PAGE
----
In this article, you will get all information regarding Maddie Ziegler’s “Bloody Hell” SXSW Review: Absolutely brilliant – World Time Todays

A visit to the gynecologist is rarely anyone’s favorite pastime, but Maddie Ziegler has it particularly bad there at Molly McGlynn’s bloody hell. Making its debut at the SXSW Film Festival, the “Dream Ody” stars Ziegler as a 16-year-old Lindy who is determined to lose her virginity to her boyfriend, but whose plans are delayed by an unexpected diagnosis – one that affects her Challenging perceptions of femininity, sexuality and himself. Personal, raw and at times wickedly funny, the film is an excellent showcase for Ziegler, whose natural performance leaves a lasting impression.

There’s a rainy quality in the air bloody hellMcGlynn’s second sequel to her 2017 debut Maria walks around. Lindy recently moved into her grandmother’s old house with her mother Rita – played by a particularly thorny Emily Hampshire, who has been seen before Schott’s Creek. (You can also see Hampshire in another SXSW feature appendage.)

Rita is determined to make the place feel like home and Lindy seems to fit in seamlessly with the school. Soon, she and her new BFF are chatting up Vivian (Djouliet Amara) about the possibility that she might soon be sleeping with her boyfriend Adam (D’Pharaoh Woon-A-Tai).

Things don’t go according to plan. Since she’s never had her period, Lindy has to undergo a routine check-up before a gynecologist can prescribe birth control for her. As she soon learns from an impressively tactless male gynecologist, she has a reproductive condition called MRKH Syndrome. She has no uterus and a shallow vaginal canal, so she cannot carry children, and vaginal sex will be difficult. Her doctor sends her home with a set of dilators for practice.

This news is a lot for Lindy to digest, largely thanks to the awkwardness with which it was delivered. She can’t bring herself to tell Adam or even Vivian. Only her mother knows and their relationship can be volatile. Before long, Lindy, once the star of the track team, storms off the practice field and relinquishes her seat at an upcoming meeting. She tells Adam she needs “time” but doesn’t explain why she has a very specific, nine-month margin of error for how much “time” she’ll need. An icy distance follows, of course.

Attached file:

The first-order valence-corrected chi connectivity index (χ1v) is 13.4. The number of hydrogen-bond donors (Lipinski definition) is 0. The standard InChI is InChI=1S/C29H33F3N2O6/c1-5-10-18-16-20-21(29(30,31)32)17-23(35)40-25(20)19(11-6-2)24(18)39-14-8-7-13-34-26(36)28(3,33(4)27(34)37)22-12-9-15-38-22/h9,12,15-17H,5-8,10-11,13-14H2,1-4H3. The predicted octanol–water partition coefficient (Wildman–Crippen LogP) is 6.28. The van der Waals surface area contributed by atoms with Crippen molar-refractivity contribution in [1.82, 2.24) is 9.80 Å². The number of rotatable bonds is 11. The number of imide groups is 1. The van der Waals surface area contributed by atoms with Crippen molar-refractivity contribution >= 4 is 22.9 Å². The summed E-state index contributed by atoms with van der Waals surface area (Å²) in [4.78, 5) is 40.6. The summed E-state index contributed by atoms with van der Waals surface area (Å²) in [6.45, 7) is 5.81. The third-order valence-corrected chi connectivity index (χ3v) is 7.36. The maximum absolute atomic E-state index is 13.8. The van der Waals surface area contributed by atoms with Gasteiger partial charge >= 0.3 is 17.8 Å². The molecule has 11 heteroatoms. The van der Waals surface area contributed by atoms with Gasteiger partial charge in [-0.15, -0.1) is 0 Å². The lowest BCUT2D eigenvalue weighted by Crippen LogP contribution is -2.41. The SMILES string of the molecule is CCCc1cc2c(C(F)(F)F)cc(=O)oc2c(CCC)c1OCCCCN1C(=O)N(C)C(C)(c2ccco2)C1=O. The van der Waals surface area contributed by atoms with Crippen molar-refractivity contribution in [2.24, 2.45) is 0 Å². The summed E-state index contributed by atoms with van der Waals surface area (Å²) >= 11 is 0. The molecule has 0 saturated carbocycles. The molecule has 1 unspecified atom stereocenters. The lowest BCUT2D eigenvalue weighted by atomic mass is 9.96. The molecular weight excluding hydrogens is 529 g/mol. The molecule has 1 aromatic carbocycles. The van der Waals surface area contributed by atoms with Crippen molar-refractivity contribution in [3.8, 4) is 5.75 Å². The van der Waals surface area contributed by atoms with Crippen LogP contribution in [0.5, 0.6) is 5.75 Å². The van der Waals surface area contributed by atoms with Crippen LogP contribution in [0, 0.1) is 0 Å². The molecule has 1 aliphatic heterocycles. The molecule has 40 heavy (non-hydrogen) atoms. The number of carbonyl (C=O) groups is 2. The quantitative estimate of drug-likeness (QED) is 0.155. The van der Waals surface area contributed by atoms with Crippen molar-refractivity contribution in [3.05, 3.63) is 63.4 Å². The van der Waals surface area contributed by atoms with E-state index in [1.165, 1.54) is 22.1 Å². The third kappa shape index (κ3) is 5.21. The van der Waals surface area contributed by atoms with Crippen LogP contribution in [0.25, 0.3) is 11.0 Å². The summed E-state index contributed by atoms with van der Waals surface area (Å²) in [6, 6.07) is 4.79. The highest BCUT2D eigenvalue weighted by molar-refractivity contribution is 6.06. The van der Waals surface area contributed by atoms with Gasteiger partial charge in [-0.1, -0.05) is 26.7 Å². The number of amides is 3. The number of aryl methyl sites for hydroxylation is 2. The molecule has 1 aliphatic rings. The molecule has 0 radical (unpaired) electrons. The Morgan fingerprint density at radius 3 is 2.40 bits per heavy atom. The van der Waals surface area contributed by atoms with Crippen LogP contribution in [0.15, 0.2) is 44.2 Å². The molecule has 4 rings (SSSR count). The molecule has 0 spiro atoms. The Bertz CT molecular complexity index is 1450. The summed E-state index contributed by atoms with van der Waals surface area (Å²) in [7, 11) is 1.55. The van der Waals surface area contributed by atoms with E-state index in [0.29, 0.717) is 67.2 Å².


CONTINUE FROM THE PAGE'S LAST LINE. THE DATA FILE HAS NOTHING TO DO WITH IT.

Lindy’s only calm haven in the storm seems to be another new friend, Jax (Ki Griffin), who is open about both being non-binary and intersex and wishing his parents hadn’t opted for surgery. Through her conversations with Jax and others, Lindy begins to notice all of the outside forces that seem to shape her relationship with her body – including a male-dominated medical facility that can treat bodies that fall outside of a very rigid set of standards and assumptions inherently objectionable.

bloody hell can feel tonally ambiguous at times, but that’s not necessarily a shortcoming. As its “traumatic” reckoning promises, the film walks a fine but walking line between soulful disappointment and laughter. Bitter moments between Lindy and Rita simmer overnight before sweetening with a breakfast tray in the morning. Like most teenagers, this film explodes in the full range of human emotions, and sometimes multiple at once.

Ziegler is an impressive screen presence, and she brings a quiet charisma as Lindy – an effortless athlete who suddenly struggles in ways she never could have predicted. As Lindy’s self-image deteriorates, Ziegler makes her distress understandable and empathetic. She really shines in the final act, however, when Lindy begins to regain her self-esteem. And while Ziegler and Hampshire never quite make a believable mother-daughter couple, Hampshire lends Rita’s anger a certain humanity that might have felt alien and two-dimensional in the hands of another performer. (At this point the Schott’s Creek Alum has perfected this kind of sour sweetness.)

Woon-A-Tai plays a solid teenage heartthrob as Adam, enough that you almost wish he had a little more to do. Amara and Griffin feel similarly underwhelmed. If bloody hell While not overwhelming in any way, Lindy’s excellent and sensitive development can sometimes come at the expense of other characters. Many of Lindy’s relationships with other people have fascinating parallels to her relationship with her own body, but at times the relationships themselves can feel a little half-baked, with some hurts seemingly too easily forgiven.

At the same time these Is Lindy’s story and her inner emotional transformations are visible throughout and graceful in her execution. Given the many male specialists Lindy meets, what stands out are the interactions she has with women—like the one she encourages from an early age to approach her situation as an athlete. Just like on the racetrack, this requires endurance; The vagina, like everything else, is a muscle, the doctor says — so stretch it.


bloody hellwith its blatant, on-screen Ginger Snaps Reference, understands clearly how menstruation and its attendant parts have been connected to the spiritual and supernatural; its cool, bluish atmosphere can be almost felt at times dusk-adjacent.

Although the film is clearly a comedy, viewers could sometimes be forgiven for wondering if it will lapse into the world of horror. (Everyone else remembers the movie Teeth?) Over time, Lindy’s conversations with others who can relate, at least in part, to her experiences—the doctors, Jax, and her mother—rebuild her confidence. Being a teenager might be hell, but this defiant teen comedy is fucking awesome.

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Maddie Ziegler’s “Bloody Hell” SXSW Review: Absolutely brilliant – World Time Todays

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